(BPT) - Heart failure impacts more than 6 million people in the United States. In fact, it’s a leading cause of hospitalization with more than 1 million people admitted each year. In 2018, heart failure accounted for nearly 10% of cardiovascular-related deaths. Given its impact, it’s important for those living with heart failure to take a proactive approach to their care.
If you’ve been diagnosed with heart failure, remember that you’re more than a patient — you’re a member of your own care team and should feel empowered to take control of your treatment journey.
To help get you started, consider the following tips on taking a proactive approach to your care:
What is JARDIANCE? (www.jardiance.com)
JARDIANCE is a prescription medicine used to:
JARDIANCE is not for people with type 1 diabetes. It may increase their risk of diabetic ketoacidosis (increased ketones in the blood or urine).
JARDIANCE is not for use to lower blood sugar in adults with type 2 diabetes who have severe kidney problems, because it may not work.
IMPORTANT SAFETY INFORMATION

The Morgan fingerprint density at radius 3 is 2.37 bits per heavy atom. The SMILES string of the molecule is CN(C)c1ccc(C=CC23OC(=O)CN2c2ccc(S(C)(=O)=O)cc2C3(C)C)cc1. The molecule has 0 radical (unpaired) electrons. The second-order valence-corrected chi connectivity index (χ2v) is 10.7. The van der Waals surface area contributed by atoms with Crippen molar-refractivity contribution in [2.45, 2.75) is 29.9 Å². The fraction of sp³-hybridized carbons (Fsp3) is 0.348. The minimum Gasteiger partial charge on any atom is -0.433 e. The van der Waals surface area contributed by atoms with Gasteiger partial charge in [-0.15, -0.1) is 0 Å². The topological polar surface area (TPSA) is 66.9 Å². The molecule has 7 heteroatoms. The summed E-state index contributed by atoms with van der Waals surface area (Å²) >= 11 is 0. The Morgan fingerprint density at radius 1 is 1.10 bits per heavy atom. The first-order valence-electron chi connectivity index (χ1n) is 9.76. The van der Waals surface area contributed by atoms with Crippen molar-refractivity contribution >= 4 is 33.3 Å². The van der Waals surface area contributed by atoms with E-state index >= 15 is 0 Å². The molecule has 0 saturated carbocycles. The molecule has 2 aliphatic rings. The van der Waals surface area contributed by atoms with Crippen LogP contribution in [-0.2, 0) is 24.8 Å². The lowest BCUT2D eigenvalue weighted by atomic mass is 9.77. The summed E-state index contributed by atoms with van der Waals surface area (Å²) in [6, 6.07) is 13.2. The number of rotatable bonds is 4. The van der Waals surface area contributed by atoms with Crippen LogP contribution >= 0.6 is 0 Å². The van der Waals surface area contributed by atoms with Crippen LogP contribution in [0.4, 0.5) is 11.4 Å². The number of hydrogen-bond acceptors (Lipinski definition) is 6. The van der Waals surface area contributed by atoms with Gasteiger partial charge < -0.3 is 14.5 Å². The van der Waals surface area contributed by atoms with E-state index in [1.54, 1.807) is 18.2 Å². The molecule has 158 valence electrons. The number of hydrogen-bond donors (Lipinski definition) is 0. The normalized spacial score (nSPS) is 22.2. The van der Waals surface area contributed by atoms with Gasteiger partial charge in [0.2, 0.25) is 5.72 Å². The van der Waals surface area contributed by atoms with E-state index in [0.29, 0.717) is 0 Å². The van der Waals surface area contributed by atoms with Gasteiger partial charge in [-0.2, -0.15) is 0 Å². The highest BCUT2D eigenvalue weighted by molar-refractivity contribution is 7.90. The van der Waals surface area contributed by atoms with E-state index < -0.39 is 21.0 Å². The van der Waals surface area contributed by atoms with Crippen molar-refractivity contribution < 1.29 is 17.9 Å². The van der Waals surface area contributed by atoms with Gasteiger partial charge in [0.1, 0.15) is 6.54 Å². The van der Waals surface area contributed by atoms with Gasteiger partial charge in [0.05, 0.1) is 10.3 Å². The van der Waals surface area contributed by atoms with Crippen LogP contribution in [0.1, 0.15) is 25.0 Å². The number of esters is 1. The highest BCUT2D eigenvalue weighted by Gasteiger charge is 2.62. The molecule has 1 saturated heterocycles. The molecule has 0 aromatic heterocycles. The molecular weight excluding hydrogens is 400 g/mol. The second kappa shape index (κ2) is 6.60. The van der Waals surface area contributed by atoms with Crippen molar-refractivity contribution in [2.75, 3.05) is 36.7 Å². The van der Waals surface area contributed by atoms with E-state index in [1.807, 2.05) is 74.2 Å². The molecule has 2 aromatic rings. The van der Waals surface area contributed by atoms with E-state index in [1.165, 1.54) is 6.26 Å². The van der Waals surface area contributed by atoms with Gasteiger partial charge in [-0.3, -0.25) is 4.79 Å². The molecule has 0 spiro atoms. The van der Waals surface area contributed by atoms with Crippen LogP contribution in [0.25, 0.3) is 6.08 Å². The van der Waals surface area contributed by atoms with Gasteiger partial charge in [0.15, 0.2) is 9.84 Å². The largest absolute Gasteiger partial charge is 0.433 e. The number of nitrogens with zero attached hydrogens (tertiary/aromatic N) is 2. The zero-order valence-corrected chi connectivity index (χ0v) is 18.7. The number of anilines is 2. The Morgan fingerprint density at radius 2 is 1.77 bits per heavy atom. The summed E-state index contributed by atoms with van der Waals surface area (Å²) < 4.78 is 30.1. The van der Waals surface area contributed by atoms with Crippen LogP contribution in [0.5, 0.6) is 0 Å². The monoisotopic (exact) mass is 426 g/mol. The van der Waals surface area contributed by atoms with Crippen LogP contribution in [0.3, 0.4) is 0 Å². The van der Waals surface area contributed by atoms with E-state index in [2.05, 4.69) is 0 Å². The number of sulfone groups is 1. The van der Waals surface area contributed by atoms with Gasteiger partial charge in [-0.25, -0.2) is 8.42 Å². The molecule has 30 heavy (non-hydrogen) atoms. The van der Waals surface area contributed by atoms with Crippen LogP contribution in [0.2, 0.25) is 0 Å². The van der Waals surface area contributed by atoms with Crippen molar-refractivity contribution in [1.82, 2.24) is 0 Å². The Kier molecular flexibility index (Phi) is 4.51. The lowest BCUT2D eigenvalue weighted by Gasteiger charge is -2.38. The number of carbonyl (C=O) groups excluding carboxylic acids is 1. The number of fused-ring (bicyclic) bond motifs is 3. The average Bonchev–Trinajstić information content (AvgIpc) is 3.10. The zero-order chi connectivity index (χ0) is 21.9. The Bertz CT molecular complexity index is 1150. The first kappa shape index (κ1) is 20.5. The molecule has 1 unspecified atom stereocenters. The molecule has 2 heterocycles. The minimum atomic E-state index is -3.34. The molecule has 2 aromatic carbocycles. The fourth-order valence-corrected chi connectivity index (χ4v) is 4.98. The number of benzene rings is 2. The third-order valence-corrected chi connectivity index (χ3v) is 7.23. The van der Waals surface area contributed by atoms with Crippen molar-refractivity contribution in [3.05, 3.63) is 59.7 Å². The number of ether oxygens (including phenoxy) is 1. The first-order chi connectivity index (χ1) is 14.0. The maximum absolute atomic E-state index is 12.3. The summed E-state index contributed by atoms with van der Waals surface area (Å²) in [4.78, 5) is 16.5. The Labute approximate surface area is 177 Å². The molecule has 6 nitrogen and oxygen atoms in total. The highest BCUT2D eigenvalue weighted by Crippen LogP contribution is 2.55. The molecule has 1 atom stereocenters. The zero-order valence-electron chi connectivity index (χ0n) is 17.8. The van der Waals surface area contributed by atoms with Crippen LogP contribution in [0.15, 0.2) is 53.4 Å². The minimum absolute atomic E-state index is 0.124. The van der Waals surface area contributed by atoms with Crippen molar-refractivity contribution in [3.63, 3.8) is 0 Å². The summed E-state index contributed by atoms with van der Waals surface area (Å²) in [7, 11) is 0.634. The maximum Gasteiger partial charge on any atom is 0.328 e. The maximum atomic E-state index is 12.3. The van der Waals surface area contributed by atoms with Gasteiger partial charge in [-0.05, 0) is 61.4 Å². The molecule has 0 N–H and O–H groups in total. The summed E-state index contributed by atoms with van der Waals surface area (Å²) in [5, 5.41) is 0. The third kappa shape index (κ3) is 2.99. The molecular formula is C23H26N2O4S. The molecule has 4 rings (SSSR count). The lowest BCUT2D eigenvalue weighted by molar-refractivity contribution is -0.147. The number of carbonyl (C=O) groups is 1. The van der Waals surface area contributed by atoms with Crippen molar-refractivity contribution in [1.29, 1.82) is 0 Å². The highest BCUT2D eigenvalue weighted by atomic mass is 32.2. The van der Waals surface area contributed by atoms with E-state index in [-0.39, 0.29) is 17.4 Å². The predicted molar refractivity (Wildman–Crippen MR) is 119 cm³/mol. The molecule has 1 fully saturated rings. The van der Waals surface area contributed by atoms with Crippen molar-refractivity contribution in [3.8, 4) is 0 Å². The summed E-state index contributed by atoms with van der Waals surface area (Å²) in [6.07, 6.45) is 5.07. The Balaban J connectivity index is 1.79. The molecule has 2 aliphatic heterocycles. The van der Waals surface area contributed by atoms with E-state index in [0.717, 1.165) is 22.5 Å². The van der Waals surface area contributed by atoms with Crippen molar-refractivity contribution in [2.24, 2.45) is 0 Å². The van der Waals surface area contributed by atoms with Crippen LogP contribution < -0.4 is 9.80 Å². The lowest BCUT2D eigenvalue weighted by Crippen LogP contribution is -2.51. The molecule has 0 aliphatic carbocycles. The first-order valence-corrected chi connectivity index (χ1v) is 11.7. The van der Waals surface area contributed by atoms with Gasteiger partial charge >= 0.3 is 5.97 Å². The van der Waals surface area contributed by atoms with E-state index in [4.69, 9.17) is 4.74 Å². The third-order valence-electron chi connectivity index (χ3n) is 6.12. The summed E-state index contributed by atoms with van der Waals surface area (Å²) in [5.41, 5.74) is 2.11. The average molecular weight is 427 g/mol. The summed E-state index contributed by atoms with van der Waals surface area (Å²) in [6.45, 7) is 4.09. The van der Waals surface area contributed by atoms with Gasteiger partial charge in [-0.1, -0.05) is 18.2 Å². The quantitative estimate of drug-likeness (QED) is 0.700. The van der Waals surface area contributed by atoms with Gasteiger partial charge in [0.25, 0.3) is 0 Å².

Do not take JARDIANCE if you are allergic to empagliflozin or any of the ingredients in JARDIANCE.
Do not take JARDIANCE if you are on dialysis.
JARDIANCE can cause serious side effects, including:
You may be at a higher risk of dehydration if you:
Talk to your healthcare provider about what you can do to prevent dehydration, including how much fluid you should drink on a daily basis, and if you reduce the amount of food or liquid you drink, if you are sick or cannot eat, or start to lose liquids from your body from vomiting, diarrhea, or being in the sun too long.
The most common side effects of JARDIANCE include urinary tract infections and yeast infections in females.
These are not all the possible side effects of JARDIANCE. For more information, ask your healthcare provider or pharmacist.
Before taking JARDIANCE, tell your healthcare provider about all of your medical conditions, including if you:
Tell your healthcare provider about all the medicines you take, including prescription and over-the-counter medicines, vitamins, and herbal supplements. Especially tell your healthcare provider if you take water pills (diuretics) or medicines that can lower your blood sugar, such as insulin.
You are encouraged to report negative side effects of prescription drugs to the FDA. Visit www.fda.gov/medwatch or call 1-800-FDA-1088.
For more information, please see Prescribing Information and Medication Guide.
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